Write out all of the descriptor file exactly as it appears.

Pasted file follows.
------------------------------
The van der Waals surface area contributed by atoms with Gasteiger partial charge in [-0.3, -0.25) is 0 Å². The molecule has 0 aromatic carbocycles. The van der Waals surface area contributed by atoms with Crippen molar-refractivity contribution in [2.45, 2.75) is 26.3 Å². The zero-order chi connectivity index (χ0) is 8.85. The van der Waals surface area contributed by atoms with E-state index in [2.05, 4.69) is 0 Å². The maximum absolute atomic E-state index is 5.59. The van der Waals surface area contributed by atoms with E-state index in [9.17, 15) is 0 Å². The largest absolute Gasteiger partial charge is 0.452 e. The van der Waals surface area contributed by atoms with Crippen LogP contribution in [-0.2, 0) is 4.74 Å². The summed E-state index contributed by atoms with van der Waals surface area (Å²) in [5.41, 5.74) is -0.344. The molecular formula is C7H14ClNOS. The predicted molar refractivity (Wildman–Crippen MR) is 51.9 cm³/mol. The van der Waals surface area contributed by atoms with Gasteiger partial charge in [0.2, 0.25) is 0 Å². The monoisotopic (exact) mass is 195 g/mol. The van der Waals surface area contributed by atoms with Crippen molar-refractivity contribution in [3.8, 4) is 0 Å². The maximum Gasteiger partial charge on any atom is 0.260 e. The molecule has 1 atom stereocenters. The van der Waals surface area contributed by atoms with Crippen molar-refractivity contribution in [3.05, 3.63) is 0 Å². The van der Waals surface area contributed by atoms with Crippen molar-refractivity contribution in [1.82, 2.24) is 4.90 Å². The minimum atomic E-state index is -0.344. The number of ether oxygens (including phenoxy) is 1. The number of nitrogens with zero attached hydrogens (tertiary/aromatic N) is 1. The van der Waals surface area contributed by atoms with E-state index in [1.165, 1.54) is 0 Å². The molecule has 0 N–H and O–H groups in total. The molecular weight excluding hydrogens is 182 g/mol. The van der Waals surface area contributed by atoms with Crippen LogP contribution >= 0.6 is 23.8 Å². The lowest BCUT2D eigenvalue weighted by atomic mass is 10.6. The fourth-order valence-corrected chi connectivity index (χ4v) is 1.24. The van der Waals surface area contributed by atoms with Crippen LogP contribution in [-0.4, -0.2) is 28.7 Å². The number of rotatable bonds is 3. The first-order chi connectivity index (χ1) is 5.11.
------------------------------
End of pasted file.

The van der Waals surface area contributed by atoms with Gasteiger partial charge in [-0.3, -0.25) is 0 Å². The molecule has 0 aromatic carbocycles. The van der Waals surface area contributed by atoms with Crippen molar-refractivity contribution in [2.45, 2.75) is 26.3 Å². The zero-order chi connectivity index (χ0) is 8.85. The van der Waals surface area contributed by atoms with E-state index in [2.05, 4.69) is 0 Å². The maximum absolute atomic E-state index is 5.59. The van der Waals surface area contributed by atoms with E-state index in [9.17, 15) is 0 Å². The largest absolute Gasteiger partial charge is 0.452 e. The van der Waals surface area contributed by atoms with Crippen LogP contribution in [-0.2, 0) is 4.74 Å². The summed E-state index contributed by atoms with van der Waals surface area (Å²) in [5.41, 5.74) is -0.344. The molecular formula is C7H14ClNOS. The predicted molar refractivity (Wildman–Crippen MR) is 51.9 cm³/mol. The van der Waals surface area contributed by atoms with Gasteiger partial charge in [0.2, 0.25) is 0 Å². The monoisotopic (exact) mass is 195 g/mol. The van der Waals surface area contributed by atoms with Crippen molar-refractivity contribution in [3.8, 4) is 0 Å². The maximum Gasteiger partial charge on any atom is 0.260 e. The molecule has 1 atom stereocenters. The van der Waals surface area contributed by atoms with Crippen molar-refractivity contribution in [3.05, 3.63) is 0 Å². The van der Waals surface area contributed by atoms with Crippen molar-refractivity contribution in [1.82, 2.24) is 4.90 Å². The minimum atomic E-state index is -0.344. The number of ether oxygens (including phenoxy) is 1. The number of nitrogens with zero attached hydrogens (tertiary/aromatic N) is 1. The van der Waals surface area contributed by atoms with E-state index in [1.165, 1.54) is 0 Å². The molecule has 0 N–H and O–H groups in total. The molecular weight excluding hydrogens is 182 g/mol. The van der Waals surface area contributed by atoms with Crippen LogP contribution >= 0.6 is 23.8 Å². The lowest BCUT2D eigenvalue weighted by atomic mass is 10.6. The fourth-order valence-corrected chi connectivity index (χ4v) is 1.24. The van der Waals surface area contributed by atoms with Crippen LogP contribution in [-0.4, -0.2) is 28.7 Å². The number of rotatable bonds is 3. The first-order chi connectivity index (χ1) is 5.11.